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Character and Relationship Evolution in Elizabeth Tallent’s “No One’s a Mystery”

In: English and Literature

Submitted By bondman100
Words 1019
Pages 5
Connor Wakefield
David Norman
3 February 2014
Character and Relationship Evolution in Elizabeth Tallent’s “No One’s a Mystery”

"No One's A Mystery," by Elizabeth Tallent, is a short story that takes place in the dazzling heat of Cheyenne, Wyoming, in the front seat of the Jack’s dirty pick-up truck. The other main character in the story, who is also the narrator, is an eighteen year old girl who has been having an affair with Jack for the last two years. This story takes place on the young girls Eighteenth birthday. Although throughout the story, the young girls feeling of love and hope for their relationship are steadfast, the narrator takes the reader on the wavering struggles Jack has between caring about the eighteen year old girl and their relationship, while remembering the reality of both their situations, even though Jack consistently shows signs of being a non-caring, boozing, and adulterous older man.
Throughout the story, the narrator takes the reader through many different opinions on how Jack treats the young girl. In the first sentence, Jack seems like a nice guy who has bought the young girl a five year diary, which is a very thoughtful birthday gift for an eighteen year old. Within moments, the narrator then shows Jack as very uncaring, as he pushes her head down while attempting to hide her from his wife. Not only are the readers now looking at him as an adulteress, but through the narrator’s description of her surroundings, are envisioning Jack as a guy who drinks booze with under aged girls while wearing dirty boots in his dirty truck. Jacks character continues to barrel downwards as he rides by his wife with his mistress in the car slinging insults about the stupid things his wife does. As the young girl tells Jack that she is going to write about how much she loves him in her diary, he discourages her by telling her that in a year she will be writing about not being together anymore and what she ever saw in him. The young girl ignores him and says that she will be writing about their wonderful life together, and the children they will have. At first Jack continues to disagree with the young girl’s writings, but then the reader starts seeing Jack liking the life she is describing and at the end even imaging that his daughters breath “will smell like her your milk, and its kind of a bittersweet smell” (Tallent 2). Although the reader may find it hard to like Jack, they do start seeing that he may care for the young girl but knows that a future with her may not be a reality.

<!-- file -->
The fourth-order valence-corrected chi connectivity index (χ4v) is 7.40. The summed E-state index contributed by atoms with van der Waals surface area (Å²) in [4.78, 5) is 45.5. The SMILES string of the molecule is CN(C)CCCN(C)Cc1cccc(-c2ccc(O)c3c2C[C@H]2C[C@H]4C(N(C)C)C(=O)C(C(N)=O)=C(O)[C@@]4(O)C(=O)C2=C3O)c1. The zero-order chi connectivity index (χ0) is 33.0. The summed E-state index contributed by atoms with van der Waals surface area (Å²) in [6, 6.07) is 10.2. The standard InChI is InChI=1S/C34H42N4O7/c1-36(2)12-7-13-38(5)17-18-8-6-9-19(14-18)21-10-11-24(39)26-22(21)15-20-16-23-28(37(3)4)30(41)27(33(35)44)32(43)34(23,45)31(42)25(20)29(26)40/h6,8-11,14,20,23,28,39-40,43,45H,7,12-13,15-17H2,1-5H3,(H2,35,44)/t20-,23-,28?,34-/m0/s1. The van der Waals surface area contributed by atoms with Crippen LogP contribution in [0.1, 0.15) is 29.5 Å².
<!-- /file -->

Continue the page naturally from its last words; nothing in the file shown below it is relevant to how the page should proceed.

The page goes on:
The young girl in the story remains static in her love for Jack and believes in witthe future she imagines. At the beginning of the story, we see the girl as a young and idealistic girl that is blinded by love. She does not seem to care that not only is Jack married, but he has very little compassion for his wife. She continues to take his abuse when he pushes down on the floorboard while she inhales “the musk of his cigarettes in the dashboard ashtray”, “the compact wedge of muddy manure between the heal and the sole”, and “100 pop tops on the floor”, and doesn’t even notice that he insults her by comparing her to a little kid (Tallent 1). The young girl continues to be resolute on the future of their relationship even though he continues to tell her they are not going to be together in the future. At the end, she asks Jack which future he likes better and when he tells her “I like yours, but I believe mine” (Tallent 2). She tells him “It doesn’t matter, I believe mine.”(Tallent 2). The young girl is very sure that she loves Jack, even if he is married, and that they are not going to have a life together.
The perception of the young girl and Jacks relationship starts off as the reader feels sorry for the young girl, but then changes at the end when Jack, although still denying they have a future, starts to imagine what his life would be like with the young girl. Even though Jack bought the young girl a diary for her birthday, the reader is disgusted with how he not only treats her but how he has been having an affair for two years in the same town that he and his wife reside. Jack is also very quick to say that he does not believe that the two of them would be together years from now. Despite that, the narrator continues to push Jack in the form of diary entries, in attempt to get Jack to show some mutual feeling. She reads several passages she thought up in her head about how they met each other and having children. At the very end of the story, Jack finally gives in to her, and creates a diary entry of his own about his daughter’s breath smelling like her mother’s milk. At the beginning of the story the reader feels that there is not hope for this relationship, but at the end of the story starts seeing Jack thinking that maybe they could have a future.
Even though Jack consistently through the story shows signs of being hardhearted, the young girl’s determination of love and dreams of a future, causes Jack to start changing and imagining a life with her and their children, even though he does not feel it is realistic. At the beginning of the story the reader hopes that the young girl will see what a jerk Jack is being. By the end of the story, the narrator’s description of what their life would be like is so sweet that you hope Jack may be changing his ways and maybe that dream can come true.

Works Cited
Tallent, Elizabeth. “No One’s a Mystery.” The Compact Bedford Introduction to Literature. Ed.
Michael Meyer. 9th ed. Boston: Bedford/St. Martin’s, 2012. 306-10. Print.…...

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